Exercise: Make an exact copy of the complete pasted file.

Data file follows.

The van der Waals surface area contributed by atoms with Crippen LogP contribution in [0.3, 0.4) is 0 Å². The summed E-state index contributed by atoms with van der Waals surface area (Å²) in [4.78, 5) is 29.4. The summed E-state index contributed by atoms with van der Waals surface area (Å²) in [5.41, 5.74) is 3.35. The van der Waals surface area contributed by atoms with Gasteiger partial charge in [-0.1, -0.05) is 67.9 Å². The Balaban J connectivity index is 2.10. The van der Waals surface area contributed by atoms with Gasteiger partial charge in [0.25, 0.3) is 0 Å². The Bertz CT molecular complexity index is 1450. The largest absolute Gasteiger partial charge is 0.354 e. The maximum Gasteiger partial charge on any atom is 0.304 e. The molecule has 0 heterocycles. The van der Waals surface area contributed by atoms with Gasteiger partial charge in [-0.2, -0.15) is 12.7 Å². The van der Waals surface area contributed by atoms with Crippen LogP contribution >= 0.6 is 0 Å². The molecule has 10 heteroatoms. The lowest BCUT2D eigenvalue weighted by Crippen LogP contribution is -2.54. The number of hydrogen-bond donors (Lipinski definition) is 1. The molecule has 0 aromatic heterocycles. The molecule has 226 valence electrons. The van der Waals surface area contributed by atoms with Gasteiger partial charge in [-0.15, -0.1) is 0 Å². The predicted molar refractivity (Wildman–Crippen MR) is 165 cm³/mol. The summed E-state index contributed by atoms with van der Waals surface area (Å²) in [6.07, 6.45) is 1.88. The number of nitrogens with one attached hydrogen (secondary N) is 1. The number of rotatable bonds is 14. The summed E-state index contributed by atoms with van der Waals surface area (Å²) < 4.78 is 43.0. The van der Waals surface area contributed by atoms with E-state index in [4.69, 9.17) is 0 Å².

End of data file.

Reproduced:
The van der Waals surface area contributed by atoms with Crippen LogP contribution in [0.3, 0.4) is 0 Å². The summed E-state index contributed by atoms with van der Waals surface area (Å²) in [4.78, 5) is 29.4. The summed E-state index contributed by atoms with van der Waals surface area (Å²) in [5.41, 5.74) is 3.35. The van der Waals surface area contributed by atoms with Gasteiger partial charge in [-0.1, -0.05) is 67.9 Å². The Balaban J connectivity index is 2.10. The van der Waals surface area contributed by atoms with Gasteiger partial charge in [0.25, 0.3) is 0 Å². The Bertz CT molecular complexity index is 1450. The largest absolute Gasteiger partial charge is 0.354 e. The maximum Gasteiger partial charge on any atom is 0.304 e. The molecule has 0 heterocycles. The van der Waals surface area contributed by atoms with Gasteiger partial charge in [-0.2, -0.15) is 12.7 Å². The van der Waals surface area contributed by atoms with Crippen LogP contribution >= 0.6 is 0 Å². The molecule has 10 heteroatoms. The lowest BCUT2D eigenvalue weighted by Crippen LogP contribution is -2.54. The number of hydrogen-bond donors (Lipinski definition) is 1. The molecule has 0 aromatic heterocycles. The molecule has 226 valence electrons. The van der Waals surface area contributed by atoms with Gasteiger partial charge in [-0.15, -0.1) is 0 Å². The predicted molar refractivity (Wildman–Crippen MR) is 165 cm³/mol. The summed E-state index contributed by atoms with van der Waals surface area (Å²) in [6.07, 6.45) is 1.88. The number of nitrogens with one attached hydrogen (secondary N) is 1. The number of rotatable bonds is 14. The summed E-state index contributed by atoms with van der Waals surface area (Å²) < 4.78 is 43.0. The van der Waals surface area contributed by atoms with E-state index in [4.69, 9.17) is 0 Å².